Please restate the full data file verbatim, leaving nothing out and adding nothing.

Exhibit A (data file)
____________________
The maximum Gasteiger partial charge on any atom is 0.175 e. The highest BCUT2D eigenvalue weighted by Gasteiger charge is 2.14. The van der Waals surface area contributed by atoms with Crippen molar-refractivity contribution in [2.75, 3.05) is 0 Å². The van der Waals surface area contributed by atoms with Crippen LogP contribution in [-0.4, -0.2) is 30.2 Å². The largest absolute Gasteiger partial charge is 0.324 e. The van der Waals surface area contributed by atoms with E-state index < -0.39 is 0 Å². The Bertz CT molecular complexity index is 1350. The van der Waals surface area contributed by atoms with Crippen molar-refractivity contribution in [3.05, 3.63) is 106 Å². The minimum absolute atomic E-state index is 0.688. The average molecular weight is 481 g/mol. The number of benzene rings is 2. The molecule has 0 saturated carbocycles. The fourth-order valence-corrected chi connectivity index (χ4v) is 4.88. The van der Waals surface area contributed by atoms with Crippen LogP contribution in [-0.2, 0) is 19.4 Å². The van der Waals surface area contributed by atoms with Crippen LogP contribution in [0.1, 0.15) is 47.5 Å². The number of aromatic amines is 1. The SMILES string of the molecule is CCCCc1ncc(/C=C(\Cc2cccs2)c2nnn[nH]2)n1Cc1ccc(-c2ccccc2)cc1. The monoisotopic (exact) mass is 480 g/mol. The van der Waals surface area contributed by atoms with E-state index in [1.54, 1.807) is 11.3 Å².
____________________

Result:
The maximum Gasteiger partial charge on any atom is 0.175 e. The highest BCUT2D eigenvalue weighted by Gasteiger charge is 2.14. The van der Waals surface area contributed by atoms with Crippen molar-refractivity contribution in [2.75, 3.05) is 0 Å². The van der Waals surface area contributed by atoms with Crippen LogP contribution in [-0.4, -0.2) is 30.2 Å². The largest absolute Gasteiger partial charge is 0.324 e. The van der Waals surface area contributed by atoms with E-state index < -0.39 is 0 Å². The Bertz CT molecular complexity index is 1350. The van der Waals surface area contributed by atoms with Crippen molar-refractivity contribution in [3.05, 3.63) is 106 Å². The minimum absolute atomic E-state index is 0.688. The average molecular weight is 481 g/mol. The number of benzene rings is 2. The molecule has 0 saturated carbocycles. The fourth-order valence-corrected chi connectivity index (χ4v) is 4.88. The van der Waals surface area contributed by atoms with Crippen LogP contribution in [-0.2, 0) is 19.4 Å². The van der Waals surface area contributed by atoms with Crippen LogP contribution in [0.1, 0.15) is 47.5 Å². The number of aromatic amines is 1. The SMILES string of the molecule is CCCCc1ncc(/C=C(\Cc2cccs2)c2nnn[nH]2)n1Cc1ccc(-c2ccccc2)cc1. The monoisotopic (exact) mass is 480 g/mol. The van der Waals surface area contributed by atoms with E-state index in [1.54, 1.807) is 11.3 Å².